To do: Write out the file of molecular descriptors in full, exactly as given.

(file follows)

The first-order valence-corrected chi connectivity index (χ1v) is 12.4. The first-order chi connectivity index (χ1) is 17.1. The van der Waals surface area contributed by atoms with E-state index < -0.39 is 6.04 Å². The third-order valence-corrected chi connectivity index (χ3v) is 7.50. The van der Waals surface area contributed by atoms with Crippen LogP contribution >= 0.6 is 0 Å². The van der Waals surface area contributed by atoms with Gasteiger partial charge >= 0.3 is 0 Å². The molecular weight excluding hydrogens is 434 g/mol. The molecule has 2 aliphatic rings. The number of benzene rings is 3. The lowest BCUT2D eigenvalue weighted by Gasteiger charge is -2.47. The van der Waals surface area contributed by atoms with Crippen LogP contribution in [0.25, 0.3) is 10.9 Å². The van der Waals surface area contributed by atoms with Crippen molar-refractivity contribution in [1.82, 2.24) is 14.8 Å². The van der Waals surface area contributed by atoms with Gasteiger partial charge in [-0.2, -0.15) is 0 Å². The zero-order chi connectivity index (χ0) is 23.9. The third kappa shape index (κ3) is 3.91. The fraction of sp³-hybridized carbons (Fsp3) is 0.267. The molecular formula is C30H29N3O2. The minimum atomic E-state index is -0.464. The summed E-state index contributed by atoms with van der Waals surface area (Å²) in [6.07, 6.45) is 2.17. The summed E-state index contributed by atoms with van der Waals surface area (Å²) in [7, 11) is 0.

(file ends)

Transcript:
The first-order valence-corrected chi connectivity index (χ1v) is 12.4. The first-order chi connectivity index (χ1) is 17.1. The van der Waals surface area contributed by atoms with E-state index < -0.39 is 6.04 Å². The third-order valence-corrected chi connectivity index (χ3v) is 7.50. The van der Waals surface area contributed by atoms with Crippen LogP contribution >= 0.6 is 0 Å². The van der Waals surface area contributed by atoms with Gasteiger partial charge >= 0.3 is 0 Å². The molecular weight excluding hydrogens is 434 g/mol. The molecule has 2 aliphatic rings. The number of benzene rings is 3. The lowest BCUT2D eigenvalue weighted by Gasteiger charge is -2.47. The van der Waals surface area contributed by atoms with Crippen LogP contribution in [0.25, 0.3) is 10.9 Å². The van der Waals surface area contributed by atoms with Crippen molar-refractivity contribution in [1.82, 2.24) is 14.8 Å². The van der Waals surface area contributed by atoms with Gasteiger partial charge in [-0.2, -0.15) is 0 Å². The zero-order chi connectivity index (χ0) is 23.9. The third kappa shape index (κ3) is 3.91. The fraction of sp³-hybridized carbons (Fsp3) is 0.267. The molecular formula is C30H29N3O2. The minimum atomic E-state index is -0.464. The summed E-state index contributed by atoms with van der Waals surface area (Å²) in [6.07, 6.45) is 2.17. The summed E-state index contributed by atoms with van der Waals surface area (Å²) in [7, 11) is 0.